CAIRN is an interdisciplinary non profit group that relies on the volunteer efforts of cavers, cave divers, archaeologists and many others to document (map, photograph, sketch, scan, survey) and help preserve archaeological sites in caves.
Archaeology- the study of past cultures- is a field dedicated to preserving the last surviving links to ancient peoples. Cultural resources are being lost at a faster rate than natural resources and once gone, they are gone forever. CAIRN uses the latest technology to digitally document archaeological sites to share and educate the public. Together we can preserve our collective cultural history for future generations.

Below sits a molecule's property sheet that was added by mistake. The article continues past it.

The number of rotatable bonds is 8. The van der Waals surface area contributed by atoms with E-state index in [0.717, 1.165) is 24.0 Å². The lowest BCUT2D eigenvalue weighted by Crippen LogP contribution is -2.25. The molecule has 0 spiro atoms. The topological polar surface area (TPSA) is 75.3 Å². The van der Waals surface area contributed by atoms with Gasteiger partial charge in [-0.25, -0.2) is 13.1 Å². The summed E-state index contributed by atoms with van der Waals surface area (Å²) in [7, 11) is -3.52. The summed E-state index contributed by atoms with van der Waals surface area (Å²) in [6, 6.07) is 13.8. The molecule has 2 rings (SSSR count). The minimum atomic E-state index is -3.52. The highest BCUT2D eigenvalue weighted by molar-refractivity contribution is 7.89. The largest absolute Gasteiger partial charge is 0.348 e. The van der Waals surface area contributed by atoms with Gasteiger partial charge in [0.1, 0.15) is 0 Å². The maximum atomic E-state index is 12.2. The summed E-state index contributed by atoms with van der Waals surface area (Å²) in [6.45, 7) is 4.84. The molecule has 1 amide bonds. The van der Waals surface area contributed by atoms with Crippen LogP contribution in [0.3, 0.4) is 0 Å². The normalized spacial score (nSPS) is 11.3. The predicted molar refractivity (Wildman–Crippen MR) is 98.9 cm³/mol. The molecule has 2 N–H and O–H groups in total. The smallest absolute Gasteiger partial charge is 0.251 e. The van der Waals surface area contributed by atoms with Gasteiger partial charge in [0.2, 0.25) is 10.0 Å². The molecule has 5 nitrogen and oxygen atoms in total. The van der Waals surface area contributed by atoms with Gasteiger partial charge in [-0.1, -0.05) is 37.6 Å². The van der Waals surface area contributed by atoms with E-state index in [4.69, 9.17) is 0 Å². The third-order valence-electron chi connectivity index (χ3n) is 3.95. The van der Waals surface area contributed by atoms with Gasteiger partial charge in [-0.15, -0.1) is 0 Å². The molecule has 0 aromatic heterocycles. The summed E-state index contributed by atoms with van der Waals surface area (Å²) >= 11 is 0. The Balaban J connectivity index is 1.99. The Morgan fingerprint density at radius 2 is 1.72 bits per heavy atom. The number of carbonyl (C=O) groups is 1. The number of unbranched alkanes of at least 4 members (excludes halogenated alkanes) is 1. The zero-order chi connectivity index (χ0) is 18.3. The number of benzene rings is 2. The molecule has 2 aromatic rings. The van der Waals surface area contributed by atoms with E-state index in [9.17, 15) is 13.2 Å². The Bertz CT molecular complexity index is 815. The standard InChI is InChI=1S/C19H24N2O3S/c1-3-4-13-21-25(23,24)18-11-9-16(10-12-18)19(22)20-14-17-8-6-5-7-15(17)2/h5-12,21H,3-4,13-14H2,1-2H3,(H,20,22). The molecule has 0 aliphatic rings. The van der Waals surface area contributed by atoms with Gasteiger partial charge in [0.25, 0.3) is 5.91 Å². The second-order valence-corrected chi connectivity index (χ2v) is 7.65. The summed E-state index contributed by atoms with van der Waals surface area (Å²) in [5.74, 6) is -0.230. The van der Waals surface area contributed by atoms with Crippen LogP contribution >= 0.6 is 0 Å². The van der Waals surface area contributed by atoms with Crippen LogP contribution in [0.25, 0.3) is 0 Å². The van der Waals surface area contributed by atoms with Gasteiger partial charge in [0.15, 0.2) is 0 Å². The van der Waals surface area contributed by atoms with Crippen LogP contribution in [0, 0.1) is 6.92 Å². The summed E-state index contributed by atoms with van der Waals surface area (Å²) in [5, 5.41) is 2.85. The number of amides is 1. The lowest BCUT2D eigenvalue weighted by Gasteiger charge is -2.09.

CAIRN is often called by cavers, landowners, or other archaeologists to examine a cave or rockshelter. When archaeological sites are located, they are documented non-destructively and in-situ (in place) with the techniques that best fit the situation (photos/sketch maps/video/survey). Artifacts are not removed and once we have recorded the site, CAIRN sets about writing a report that is given to the landowner, cave conservancy, or grotto. Cave locations are kept discrete by CAIRN. Therefore, caves are assigned a name and number based on the state speleological survey. When allowed and applicable, CAIRN reports the site findings with the appropriate state historic preservation agency. This archaeological site and hence the cave that contains it will then be on the state record- which only archaeologists have access to when researching, often for projects. In numerous cases, the state having access to the site/cave information has helped save both from imminent destruction from a construction project, such as a pipeline or road.